Jewish World 9:12 AM 4/16/2014
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The Jay Shapiro Hour
Before making Aliyah to Israel, Tzvi Fishman was a Hollywood screenwriter. He has co-authored 4 books with Rabbi David Samson, based on the teachings of Rabbi Kook, Eretz Yisrael, Art of T'shuva, War and Peace, and Torat Eretz Yisrael.
50 Reasons to Make Aliyah
A few people challenged me to list 50 reasons to make aliyah. No problem. Here it is. Like I mentioned, from now on, I’ll be blogging at The Jewish Press, in the blog "Felafel on Rye," so after your daily fix at INN, if you want an injection straight into your veins, I’ll be sharpening my needles there.
50 Reasons to Make Aliyah
1. To get closer to G-d.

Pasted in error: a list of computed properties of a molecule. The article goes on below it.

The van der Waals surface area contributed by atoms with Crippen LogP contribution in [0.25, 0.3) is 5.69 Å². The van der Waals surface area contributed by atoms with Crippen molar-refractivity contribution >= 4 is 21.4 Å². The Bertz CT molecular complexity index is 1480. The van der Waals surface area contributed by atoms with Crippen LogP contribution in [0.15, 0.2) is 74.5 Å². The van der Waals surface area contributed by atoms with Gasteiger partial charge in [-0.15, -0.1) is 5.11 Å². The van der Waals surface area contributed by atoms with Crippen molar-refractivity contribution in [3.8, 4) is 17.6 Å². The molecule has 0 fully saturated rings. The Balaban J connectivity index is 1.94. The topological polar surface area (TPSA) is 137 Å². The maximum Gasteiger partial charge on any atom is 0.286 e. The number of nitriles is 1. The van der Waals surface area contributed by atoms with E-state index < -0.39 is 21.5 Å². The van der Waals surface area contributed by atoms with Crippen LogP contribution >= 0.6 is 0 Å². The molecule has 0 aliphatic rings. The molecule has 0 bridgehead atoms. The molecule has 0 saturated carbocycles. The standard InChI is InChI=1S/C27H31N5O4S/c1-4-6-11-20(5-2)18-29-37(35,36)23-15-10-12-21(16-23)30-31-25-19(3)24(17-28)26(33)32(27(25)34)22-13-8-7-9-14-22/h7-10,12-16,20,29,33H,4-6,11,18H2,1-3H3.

2. To fulfill the Torah commandment to live in the Land of Israel.
3. To perform the mitzvot in the place they were meant to be performed, and not in a place where we do them as reminders, so that will still remember how to perform them when we return to the Land.
4. To live in the Land of our Forefathers.
5. To live in the Land of Prophecy.
6. To live in the Land that Hashem promised to the Jews.
7. To break free from being a despised stranger in gentile countries.
8. To escape gentile cultures and the spiritual pollution of the Diaspora, which clouds and distorts pure Jewish thinking and prayer.
9. To play a part in the ingathering of the exiles.
10. To play a part in Israel’s Redemption.
11. To play a part in the rebuilding of Jerusalem.
12. To actualize our daily prayers to return to Israel and thus be true to the words that I pray.
13. To make my wish, “Next year in Jerusalem” a reality.
13. To have a government of Jews.
14. To have a Jewish army.
15. To live in a country according to the Jewish calendar.
16. To live in a country where the official language is Hebrew.